Cold Process Soap Recipes

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Cold process is probably the soap maker’s favorite process for handmade soaps. It is very versatile, allowing to create textures, shapes, designs with different colors. The soap product you get is professional grade. And you are in full and complete control of the ingredients you use. In this post, you will find a list of all cold process soap recipes tested and tried in this blog.

What is Cold Process Afterall?

Handmade soap is produced by mixing a mixture of oils with lye water. Cold process is based on this principle, where soap is made with no heat source during saponification, using room temperatures, and the heat released by the chemical reaction itself. The temperature at which the oils and lye water are mixed together needs to be controlled to ensure the produced soap has no issues. However, the only heating necessary is the one to melt solid oils.

Cold process soap creates hard soap bars, whose properties are mostly given by the oils used in the mixture: conditioning, foamy, bubbly, cleansing, mild.

Please, explain about “Trace” and “Gel phase”…

Terms such as “trace” and “gel phase” are always mentioned when speaking about cold process. “Trace” means that all the oils have been emulsified with the lye water – however, saponification is only partially done by now.  “Gel phase” happens afterwards “trace”, when the soap batter has been poured into molds and saponification continues. The rest of the saponification reaction releases heat, and when this heat is high enough, we say that the soap reached “gel phase” – soap looks brilliant, gelatinous, like gel.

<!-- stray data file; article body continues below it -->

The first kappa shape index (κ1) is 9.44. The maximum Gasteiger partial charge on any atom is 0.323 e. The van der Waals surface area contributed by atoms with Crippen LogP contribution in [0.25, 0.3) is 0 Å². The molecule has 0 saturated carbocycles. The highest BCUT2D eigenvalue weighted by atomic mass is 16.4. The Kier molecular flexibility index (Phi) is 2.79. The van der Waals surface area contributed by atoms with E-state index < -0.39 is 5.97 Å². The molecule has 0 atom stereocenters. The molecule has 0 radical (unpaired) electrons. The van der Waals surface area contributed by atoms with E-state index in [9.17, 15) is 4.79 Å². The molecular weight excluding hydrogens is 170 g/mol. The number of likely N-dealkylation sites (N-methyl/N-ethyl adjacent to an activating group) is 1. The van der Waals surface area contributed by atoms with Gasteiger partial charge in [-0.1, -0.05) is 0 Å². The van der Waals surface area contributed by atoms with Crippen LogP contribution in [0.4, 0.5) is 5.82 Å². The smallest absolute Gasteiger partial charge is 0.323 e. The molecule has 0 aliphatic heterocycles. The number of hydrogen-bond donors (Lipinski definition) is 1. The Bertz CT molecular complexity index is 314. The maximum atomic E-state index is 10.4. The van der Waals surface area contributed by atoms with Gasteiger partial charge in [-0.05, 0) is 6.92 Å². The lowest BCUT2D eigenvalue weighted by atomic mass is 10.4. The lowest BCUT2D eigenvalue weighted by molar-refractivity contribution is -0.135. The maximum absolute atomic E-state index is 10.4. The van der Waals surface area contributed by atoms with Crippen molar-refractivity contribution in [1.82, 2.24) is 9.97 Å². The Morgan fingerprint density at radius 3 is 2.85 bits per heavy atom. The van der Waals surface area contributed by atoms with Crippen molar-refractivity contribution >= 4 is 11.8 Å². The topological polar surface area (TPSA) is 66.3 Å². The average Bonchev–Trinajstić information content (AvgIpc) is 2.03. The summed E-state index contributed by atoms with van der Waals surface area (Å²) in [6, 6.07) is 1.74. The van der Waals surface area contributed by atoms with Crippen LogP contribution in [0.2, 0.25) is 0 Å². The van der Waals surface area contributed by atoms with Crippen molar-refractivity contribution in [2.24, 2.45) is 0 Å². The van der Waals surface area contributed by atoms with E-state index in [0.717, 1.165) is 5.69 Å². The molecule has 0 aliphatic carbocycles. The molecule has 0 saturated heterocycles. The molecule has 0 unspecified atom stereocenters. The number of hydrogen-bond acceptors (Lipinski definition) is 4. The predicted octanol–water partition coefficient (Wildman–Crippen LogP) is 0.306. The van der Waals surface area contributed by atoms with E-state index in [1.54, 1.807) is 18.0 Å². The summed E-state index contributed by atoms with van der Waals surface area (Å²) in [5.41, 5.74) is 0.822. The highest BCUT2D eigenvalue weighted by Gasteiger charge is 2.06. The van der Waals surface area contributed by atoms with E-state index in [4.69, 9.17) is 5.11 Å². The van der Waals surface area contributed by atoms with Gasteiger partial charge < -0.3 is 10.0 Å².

Reaching gel phase makes the soap less opaque and with brighter colors, therefore, many soapmakers make sure the “gel pahse” takes place.

… And “soda ash”? What Is It? How to avoid it?

Soda ash is a white powder that forms on the surface of soap, it looks a bit like white ash powder. It is the product of unsaponified lye reacting with carbon dioxide present in the air, during the saponification. The powder is completely harmless, but may be a nuissance for your pretty colors and designs.

Using less water (water discount, or a bigger lye concentration) and gel phase (you need to thermically isolate your soap mold) are means to avoid soda ash. Other ways to avoid it: sprinkle your soap with alcohol or leave your soap in soap molds for a few days after the soap solidifies (only possible if you are using individual soap molds). 

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  1. What a great niche and fantastic description of how to make soap! It made me want to try this out for my self. I have always believed that I needed to do some “cooking” to make soap, but how wrong I have been. 

    I remember my grandmother making soap when I was a kid. I was fascinated with the process of it, an dit has somewhat stuck to my mind.

    Your description of the process of cold process soap making is very clear,a nd doesn´t seem to be very difficult. A good bonus is all the recipes you have provided. I would have loved to try the Castile Soap Recipe. It is classic and it contains olive oil which very good for us.